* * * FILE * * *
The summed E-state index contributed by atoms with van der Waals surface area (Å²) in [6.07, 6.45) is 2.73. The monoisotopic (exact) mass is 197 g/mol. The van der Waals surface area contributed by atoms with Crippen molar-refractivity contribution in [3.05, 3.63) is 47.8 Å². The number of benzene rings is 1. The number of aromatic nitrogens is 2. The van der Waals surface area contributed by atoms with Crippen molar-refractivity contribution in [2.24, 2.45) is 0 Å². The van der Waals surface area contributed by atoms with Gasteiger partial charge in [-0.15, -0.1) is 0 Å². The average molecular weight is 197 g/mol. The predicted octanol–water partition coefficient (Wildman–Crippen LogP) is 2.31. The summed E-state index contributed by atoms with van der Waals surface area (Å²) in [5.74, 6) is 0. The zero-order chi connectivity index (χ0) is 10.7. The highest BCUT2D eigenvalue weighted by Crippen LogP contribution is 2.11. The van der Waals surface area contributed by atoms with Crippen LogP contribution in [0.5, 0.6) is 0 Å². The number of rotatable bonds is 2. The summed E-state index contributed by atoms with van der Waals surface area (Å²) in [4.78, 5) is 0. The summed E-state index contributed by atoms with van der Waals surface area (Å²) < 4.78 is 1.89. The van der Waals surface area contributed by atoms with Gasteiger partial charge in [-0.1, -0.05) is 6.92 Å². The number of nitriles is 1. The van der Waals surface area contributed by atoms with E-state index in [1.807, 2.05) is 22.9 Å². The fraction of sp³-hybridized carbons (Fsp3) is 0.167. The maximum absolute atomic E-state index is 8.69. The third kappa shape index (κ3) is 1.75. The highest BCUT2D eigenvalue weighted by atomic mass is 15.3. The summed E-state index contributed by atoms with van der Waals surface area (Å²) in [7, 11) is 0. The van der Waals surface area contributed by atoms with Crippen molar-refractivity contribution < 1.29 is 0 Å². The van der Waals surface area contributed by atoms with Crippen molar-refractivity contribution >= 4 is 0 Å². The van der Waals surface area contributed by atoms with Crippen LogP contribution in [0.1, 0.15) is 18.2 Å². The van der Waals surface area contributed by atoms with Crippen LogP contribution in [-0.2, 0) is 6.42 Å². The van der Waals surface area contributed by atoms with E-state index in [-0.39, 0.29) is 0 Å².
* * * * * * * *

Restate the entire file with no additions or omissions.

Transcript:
The summed E-state index contributed by atoms with van der Waals surface area (Å²) in [6.07, 6.45) is 2.73. The monoisotopic (exact) mass is 197 g/mol. The van der Waals surface area contributed by atoms with Crippen molar-refractivity contribution in [3.05, 3.63) is 47.8 Å². The number of benzene rings is 1. The number of aromatic nitrogens is 2. The van der Waals surface area contributed by atoms with Crippen molar-refractivity contribution in [2.24, 2.45) is 0 Å². The van der Waals surface area contributed by atoms with Gasteiger partial charge in [-0.15, -0.1) is 0 Å². The average molecular weight is 197 g/mol. The predicted octanol–water partition coefficient (Wildman–Crippen LogP) is 2.31. The summed E-state index contributed by atoms with van der Waals surface area (Å²) in [5.74, 6) is 0. The zero-order chi connectivity index (χ0) is 10.7. The highest BCUT2D eigenvalue weighted by Crippen LogP contribution is 2.11. The van der Waals surface area contributed by atoms with Crippen LogP contribution in [0.5, 0.6) is 0 Å². The number of rotatable bonds is 2. The summed E-state index contributed by atoms with van der Waals surface area (Å²) in [4.78, 5) is 0. The summed E-state index contributed by atoms with van der Waals surface area (Å²) < 4.78 is 1.89. The van der Waals surface area contributed by atoms with Gasteiger partial charge in [-0.1, -0.05) is 6.92 Å². The number of nitriles is 1. The van der Waals surface area contributed by atoms with E-state index in [1.807, 2.05) is 22.9 Å². The fraction of sp³-hybridized carbons (Fsp3) is 0.167. The maximum absolute atomic E-state index is 8.69. The third kappa shape index (κ3) is 1.75. The highest BCUT2D eigenvalue weighted by atomic mass is 15.3. The summed E-state index contributed by atoms with van der Waals surface area (Å²) in [7, 11) is 0. The van der Waals surface area contributed by atoms with Crippen molar-refractivity contribution < 1.29 is 0 Å². The van der Waals surface area contributed by atoms with Crippen molar-refractivity contribution >= 4 is 0 Å². The van der Waals surface area contributed by atoms with Crippen LogP contribution in [0.1, 0.15) is 18.2 Å². The van der Waals surface area contributed by atoms with Crippen LogP contribution in [-0.2, 0) is 6.42 Å². The van der Waals surface area contributed by atoms with E-state index in [-0.39, 0.29) is 0 Å².